Node.js ​A different JavaScript

Node.js ​A different JavaScript


14 June 2017

JavaScript is one of the core technologies of the World Wide Web. Almost every web browser supports JavaScript without any plugins. JavaScript is a dynamic programming language, whose implementations make dynamic pages with the help of client-side scripts which basically interact with the user.

But I’m sure very few have heard that JS can be used as server side.

Well, in 2009 Ryan Dahl wrote a new javascript which could be used on the server side as well – Node.js. Its development and maintenance was led by Dahl and later sponsored by Joyent.

Node.js is written in C, C++ and yes, JavaScript!

It is an open-source, cross-platform JavaScript run-time environment for executing JavaScript code server-side.

Not to forget, Node.js is built on Chrome’s V8 JavaScript engine, which makes it faster.

Few of the features of Node.js

  • Event-driven
  • Non-blocking I/O
  • Single threaded
  • Lightweight
  • Efficient

Node.js has set the new era in web development.

There are a lot of new stacks coming up with JS as front-end, like AngularJS, ReactJS, Knockout and so on.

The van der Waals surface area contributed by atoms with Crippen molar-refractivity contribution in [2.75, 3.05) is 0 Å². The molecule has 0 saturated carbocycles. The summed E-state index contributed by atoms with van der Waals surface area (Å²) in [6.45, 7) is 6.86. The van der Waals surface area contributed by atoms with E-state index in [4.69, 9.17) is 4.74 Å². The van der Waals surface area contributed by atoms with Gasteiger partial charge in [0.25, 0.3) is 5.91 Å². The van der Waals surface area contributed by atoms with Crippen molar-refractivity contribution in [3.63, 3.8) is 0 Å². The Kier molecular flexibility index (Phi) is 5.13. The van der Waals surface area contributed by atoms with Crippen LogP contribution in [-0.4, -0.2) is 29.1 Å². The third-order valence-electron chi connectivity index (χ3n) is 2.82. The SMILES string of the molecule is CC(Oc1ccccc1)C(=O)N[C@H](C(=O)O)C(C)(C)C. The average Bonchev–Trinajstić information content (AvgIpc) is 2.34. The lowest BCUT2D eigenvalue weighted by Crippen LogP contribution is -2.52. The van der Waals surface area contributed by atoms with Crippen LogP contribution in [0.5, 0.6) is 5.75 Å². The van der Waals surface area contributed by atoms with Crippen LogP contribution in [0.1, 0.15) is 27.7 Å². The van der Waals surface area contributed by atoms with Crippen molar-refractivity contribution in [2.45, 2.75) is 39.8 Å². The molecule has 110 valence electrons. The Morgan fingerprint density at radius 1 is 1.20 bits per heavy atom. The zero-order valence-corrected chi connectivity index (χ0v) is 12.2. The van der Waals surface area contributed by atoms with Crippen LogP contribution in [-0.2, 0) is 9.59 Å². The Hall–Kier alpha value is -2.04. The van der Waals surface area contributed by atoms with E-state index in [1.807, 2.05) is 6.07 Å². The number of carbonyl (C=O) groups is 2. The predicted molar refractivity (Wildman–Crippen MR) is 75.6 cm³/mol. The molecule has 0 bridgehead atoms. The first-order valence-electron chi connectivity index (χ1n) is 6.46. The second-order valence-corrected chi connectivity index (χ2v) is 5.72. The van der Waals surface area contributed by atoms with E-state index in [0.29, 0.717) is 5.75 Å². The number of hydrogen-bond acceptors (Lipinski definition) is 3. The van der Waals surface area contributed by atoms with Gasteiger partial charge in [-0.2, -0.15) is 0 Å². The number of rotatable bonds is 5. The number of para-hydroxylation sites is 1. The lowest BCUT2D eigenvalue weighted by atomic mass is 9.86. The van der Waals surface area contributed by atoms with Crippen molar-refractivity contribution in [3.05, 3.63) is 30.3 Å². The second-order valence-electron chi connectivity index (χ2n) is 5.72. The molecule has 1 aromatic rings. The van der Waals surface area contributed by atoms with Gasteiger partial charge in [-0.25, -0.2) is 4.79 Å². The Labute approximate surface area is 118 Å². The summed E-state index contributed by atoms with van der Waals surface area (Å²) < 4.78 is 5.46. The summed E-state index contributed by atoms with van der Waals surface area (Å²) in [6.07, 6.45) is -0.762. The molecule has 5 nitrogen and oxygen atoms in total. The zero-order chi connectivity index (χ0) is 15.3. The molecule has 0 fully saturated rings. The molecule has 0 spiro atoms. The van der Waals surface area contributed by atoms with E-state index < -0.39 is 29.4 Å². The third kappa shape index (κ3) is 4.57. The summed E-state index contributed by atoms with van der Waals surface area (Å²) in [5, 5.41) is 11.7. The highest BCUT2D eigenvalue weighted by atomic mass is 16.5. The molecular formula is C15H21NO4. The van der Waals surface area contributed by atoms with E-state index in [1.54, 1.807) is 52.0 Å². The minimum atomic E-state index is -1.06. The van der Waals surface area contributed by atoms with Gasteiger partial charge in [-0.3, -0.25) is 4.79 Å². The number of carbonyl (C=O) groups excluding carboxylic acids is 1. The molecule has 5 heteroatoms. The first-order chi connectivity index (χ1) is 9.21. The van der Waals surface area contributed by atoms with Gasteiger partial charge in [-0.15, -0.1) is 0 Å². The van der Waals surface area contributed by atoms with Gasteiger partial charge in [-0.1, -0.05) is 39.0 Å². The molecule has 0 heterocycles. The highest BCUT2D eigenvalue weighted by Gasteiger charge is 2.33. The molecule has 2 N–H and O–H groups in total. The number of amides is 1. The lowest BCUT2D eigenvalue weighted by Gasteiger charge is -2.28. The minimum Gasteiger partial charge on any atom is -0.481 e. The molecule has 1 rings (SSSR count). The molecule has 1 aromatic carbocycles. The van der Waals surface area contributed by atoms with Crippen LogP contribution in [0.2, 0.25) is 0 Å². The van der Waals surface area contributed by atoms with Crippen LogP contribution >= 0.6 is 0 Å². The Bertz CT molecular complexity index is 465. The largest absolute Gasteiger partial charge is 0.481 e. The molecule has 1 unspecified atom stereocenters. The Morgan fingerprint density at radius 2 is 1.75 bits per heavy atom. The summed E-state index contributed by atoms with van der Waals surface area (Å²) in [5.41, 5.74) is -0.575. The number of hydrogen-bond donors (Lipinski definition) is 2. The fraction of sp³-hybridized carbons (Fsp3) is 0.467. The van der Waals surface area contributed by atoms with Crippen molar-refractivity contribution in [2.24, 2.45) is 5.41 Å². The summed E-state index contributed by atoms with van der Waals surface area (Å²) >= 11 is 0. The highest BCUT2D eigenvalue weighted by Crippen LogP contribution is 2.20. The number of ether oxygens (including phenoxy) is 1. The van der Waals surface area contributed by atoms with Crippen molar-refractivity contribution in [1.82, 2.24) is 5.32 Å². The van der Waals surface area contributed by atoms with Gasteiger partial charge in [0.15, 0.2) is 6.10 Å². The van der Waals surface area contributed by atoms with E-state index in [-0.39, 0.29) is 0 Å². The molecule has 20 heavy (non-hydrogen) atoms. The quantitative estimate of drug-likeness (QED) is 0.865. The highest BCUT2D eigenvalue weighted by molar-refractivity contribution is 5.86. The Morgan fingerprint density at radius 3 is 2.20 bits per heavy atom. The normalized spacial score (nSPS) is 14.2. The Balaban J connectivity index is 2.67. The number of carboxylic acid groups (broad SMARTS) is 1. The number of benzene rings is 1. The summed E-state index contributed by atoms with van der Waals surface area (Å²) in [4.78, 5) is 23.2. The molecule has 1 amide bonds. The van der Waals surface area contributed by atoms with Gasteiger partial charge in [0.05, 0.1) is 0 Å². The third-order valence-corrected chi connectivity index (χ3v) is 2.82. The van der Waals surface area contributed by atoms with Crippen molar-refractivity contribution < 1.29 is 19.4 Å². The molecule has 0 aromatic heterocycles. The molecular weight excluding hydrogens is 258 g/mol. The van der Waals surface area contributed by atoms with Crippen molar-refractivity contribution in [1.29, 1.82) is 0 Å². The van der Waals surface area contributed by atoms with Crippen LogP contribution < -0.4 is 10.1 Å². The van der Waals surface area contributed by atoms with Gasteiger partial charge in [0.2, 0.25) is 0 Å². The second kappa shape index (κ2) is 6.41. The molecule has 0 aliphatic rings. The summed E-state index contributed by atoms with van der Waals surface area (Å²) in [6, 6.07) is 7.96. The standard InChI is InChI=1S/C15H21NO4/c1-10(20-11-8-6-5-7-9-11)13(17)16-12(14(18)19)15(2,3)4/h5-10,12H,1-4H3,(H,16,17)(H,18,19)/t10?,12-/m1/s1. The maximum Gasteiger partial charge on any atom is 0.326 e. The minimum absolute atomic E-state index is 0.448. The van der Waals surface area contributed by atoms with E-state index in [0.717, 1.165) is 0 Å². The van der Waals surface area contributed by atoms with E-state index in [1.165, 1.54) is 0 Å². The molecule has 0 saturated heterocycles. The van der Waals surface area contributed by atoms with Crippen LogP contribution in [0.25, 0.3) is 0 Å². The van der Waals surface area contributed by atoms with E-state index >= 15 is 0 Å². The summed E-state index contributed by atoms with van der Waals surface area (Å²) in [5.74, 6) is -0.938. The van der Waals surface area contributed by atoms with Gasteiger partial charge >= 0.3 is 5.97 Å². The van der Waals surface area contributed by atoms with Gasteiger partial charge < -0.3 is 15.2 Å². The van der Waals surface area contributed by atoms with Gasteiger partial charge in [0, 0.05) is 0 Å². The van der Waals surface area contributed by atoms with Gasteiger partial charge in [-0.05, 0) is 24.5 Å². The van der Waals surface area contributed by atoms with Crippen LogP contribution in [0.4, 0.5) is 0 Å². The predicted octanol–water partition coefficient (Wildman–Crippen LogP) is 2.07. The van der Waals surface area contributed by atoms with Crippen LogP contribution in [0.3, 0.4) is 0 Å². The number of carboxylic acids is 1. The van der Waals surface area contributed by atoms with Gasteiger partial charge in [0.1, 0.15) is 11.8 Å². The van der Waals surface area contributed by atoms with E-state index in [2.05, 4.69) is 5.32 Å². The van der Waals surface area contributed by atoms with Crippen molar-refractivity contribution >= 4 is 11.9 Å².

Having JavaScript at both the ends (Front-end & Back-end) can increase the efficiency of the developers to understand the code better and build robust Web Apps.

There are a lot of new frameworks with special features, coming up every day that are based on Node.js. Here is a list as we wrote this article:

  • Mean.js (Angular as Front-end)
  • Keystone.js (A basic skeleton CMS)
  • Express.js (Web Application Framework)
  • Mern.js (React as Front-end)
  • (Real-time bidirectional event-based communication)
  • Meteor.js (Reactive, real-time UIs & Web Apps)
  • Hapi.js (Rapidly building and testing APIs)
  • Koa.js (A callback-less, lightweight middleware framework)
  • Sails.js (MVC microframework that’s great for data-heavy enterprise-grade apps)

and the list goes on.

As you can see the Node.js is compatible with so many JavaScript libraries available out there and it has immense scope to grow and build itself. What we are seeing is just the tip of the iceberg.

One key thing not to be missed is, NPM (Node Package Manager) provides more than 99999 ready to use packages. All you need to do is just install a package, import it in your code and use the functionality that is already built and tested by the community. Perhaps if you have created a new functionality you can upload the same on the NPM for the sake of our fellow developers.

Node.js provides us with inbuilt debug options like debug and inspector.

Hope you liked the content so far. I’ll be back with some more stuff next time.

Stay Tuned! Happy Coding!

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